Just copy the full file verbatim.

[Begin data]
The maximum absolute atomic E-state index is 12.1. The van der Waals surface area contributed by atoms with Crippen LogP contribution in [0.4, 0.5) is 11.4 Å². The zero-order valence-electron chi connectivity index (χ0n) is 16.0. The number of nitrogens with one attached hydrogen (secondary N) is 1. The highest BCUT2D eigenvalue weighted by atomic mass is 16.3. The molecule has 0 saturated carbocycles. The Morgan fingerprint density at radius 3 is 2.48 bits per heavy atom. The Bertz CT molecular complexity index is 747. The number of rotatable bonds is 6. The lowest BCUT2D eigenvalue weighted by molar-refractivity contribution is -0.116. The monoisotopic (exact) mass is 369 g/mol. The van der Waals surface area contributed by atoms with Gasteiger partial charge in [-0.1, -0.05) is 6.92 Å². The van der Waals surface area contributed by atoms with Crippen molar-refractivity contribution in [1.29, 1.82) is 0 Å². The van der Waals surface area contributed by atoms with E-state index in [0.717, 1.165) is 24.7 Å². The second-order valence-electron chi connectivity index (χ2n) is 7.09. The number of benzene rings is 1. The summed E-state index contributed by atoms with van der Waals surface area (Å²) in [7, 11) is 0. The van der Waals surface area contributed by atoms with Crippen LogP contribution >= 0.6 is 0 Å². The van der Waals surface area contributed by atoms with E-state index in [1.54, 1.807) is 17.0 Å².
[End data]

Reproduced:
The maximum absolute atomic E-state index is 12.1. The van der Waals surface area contributed by atoms with Crippen LogP contribution in [0.4, 0.5) is 11.4 Å². The zero-order valence-electron chi connectivity index (χ0n) is 16.0. The number of nitrogens with one attached hydrogen (secondary N) is 1. The highest BCUT2D eigenvalue weighted by atomic mass is 16.3. The molecule has 0 saturated carbocycles. The Morgan fingerprint density at radius 3 is 2.48 bits per heavy atom. The Bertz CT molecular complexity index is 747. The number of rotatable bonds is 6. The lowest BCUT2D eigenvalue weighted by molar-refractivity contribution is -0.116. The monoisotopic (exact) mass is 369 g/mol. The van der Waals surface area contributed by atoms with Gasteiger partial charge in [-0.1, -0.05) is 6.92 Å². The van der Waals surface area contributed by atoms with Crippen molar-refractivity contribution in [1.29, 1.82) is 0 Å². The van der Waals surface area contributed by atoms with E-state index in [0.717, 1.165) is 24.7 Å². The second-order valence-electron chi connectivity index (χ2n) is 7.09. The number of benzene rings is 1. The summed E-state index contributed by atoms with van der Waals surface area (Å²) in [7, 11) is 0. The van der Waals surface area contributed by atoms with Crippen LogP contribution >= 0.6 is 0 Å². The van der Waals surface area contributed by atoms with E-state index in [1.54, 1.807) is 17.0 Å².